The reason I bring up such distinctions (which you may or may not be aware of) is that you would have a less challenging time sharing with any non-Wiccan what are the core, practices and beliefs of your religion if what you practice falls within the spectrum of Neo-Wiccan. Now some aspects of Wicca throughout tend to be less problematic to share with someone from a revealed religion such as Christianity. Explaining the deeper meaning behind the Rede rather than the simplistic sound-bite or some version of the Law of Return, that a Wiccan takes responsibility for one’s actions, that a Wiccan engages in constant improvement, study and practice - those may be the easiest to share. Explaining some version of the Sabbats and the Esbats perhaps utilising generic versions from within the Paganism Movement might be palatable. That Wicca is experiential and not taught and has no sacred texts, just second- and third-hand sharing of experiences in writing, this may be more difficult though again, if your Wicca is no longer a mystery religion, perhaps less problematic for you. It gets a bit more sticky when one gets into being polytheistic not monotheistic and with each Wiccan Witch having an individual connection to Deity added to which are the Great Rite/Drawing Down of the Moon which are essential for Wiccans to practice in some form. One major challenge always seems to be acknowledging that Wicca uses a specific religious definition of modern (pagan) witchcraft (but not the only definition of modern (Pagan) Witchcraft by any means). Witchcraft itself has numerous definitions including those considered valid but only within a Christian context. There are also decisions to be around whether to endorse and support the actual history of the Religion rather than just the mythological history. The latter tends to be what is used within many publications and can be inspiring and motivating yet the mythological history also has no credible historical evidence by which to support its claims. Realistically though, one cannot dismiss either history as they are so intertwined and mutually dependant.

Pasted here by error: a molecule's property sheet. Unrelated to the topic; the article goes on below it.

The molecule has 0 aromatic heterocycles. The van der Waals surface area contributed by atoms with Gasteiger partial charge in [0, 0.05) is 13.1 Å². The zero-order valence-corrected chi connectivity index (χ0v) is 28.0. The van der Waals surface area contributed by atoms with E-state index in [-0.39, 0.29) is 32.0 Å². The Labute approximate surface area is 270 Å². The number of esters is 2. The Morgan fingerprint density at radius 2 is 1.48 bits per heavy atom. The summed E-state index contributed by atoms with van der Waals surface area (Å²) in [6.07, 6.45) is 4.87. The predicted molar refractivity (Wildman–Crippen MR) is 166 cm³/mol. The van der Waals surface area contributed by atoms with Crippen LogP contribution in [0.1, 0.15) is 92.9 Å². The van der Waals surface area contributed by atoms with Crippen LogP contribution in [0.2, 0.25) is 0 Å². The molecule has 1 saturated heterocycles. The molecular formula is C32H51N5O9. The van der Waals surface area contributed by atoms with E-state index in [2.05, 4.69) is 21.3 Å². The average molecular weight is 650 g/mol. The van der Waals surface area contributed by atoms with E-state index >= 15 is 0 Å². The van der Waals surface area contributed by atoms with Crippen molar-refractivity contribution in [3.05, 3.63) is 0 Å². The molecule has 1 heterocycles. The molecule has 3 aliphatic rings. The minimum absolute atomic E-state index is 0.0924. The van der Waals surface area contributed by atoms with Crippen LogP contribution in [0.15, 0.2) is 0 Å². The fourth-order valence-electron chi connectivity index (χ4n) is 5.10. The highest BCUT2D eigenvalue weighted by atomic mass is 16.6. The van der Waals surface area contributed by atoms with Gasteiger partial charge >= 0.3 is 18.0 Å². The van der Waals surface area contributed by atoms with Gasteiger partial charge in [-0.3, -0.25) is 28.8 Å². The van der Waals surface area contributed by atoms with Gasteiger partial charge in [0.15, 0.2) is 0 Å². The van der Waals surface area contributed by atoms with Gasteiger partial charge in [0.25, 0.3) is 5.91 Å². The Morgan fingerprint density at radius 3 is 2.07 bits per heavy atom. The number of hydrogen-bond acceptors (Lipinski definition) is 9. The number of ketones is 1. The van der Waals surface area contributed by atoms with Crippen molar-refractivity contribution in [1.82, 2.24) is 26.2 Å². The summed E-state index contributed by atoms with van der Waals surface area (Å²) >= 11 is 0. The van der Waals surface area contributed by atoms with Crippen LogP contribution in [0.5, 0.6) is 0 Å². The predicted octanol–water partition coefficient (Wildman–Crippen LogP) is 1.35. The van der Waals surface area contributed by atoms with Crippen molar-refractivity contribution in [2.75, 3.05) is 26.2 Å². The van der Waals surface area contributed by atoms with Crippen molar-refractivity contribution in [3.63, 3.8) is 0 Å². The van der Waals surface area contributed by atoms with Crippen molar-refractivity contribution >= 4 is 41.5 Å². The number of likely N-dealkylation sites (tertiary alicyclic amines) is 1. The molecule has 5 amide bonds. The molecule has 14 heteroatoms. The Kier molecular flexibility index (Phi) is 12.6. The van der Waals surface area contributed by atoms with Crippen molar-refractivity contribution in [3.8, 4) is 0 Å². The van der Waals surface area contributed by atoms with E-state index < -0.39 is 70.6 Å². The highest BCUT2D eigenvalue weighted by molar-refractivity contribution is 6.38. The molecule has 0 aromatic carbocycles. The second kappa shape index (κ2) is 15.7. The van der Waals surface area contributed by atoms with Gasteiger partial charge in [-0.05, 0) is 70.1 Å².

Based on what you are trying to convey and that you cannot provide her with a revealed or written source of proof, you may need to carefully consider not only what you want to share with your mother but also exactly what it is that you may share with her or even what you can realistically share. It is distinctly challenging when trying to share one’s religious beliefs within an experiential faith when one also has to deal with what can’t be included (such as oath-bound information). Or what can’t be articulated except second- or third-hand or what can’t even be validated (not revealed or documented) other than through one’s UPG or unverifiable personal gnosis.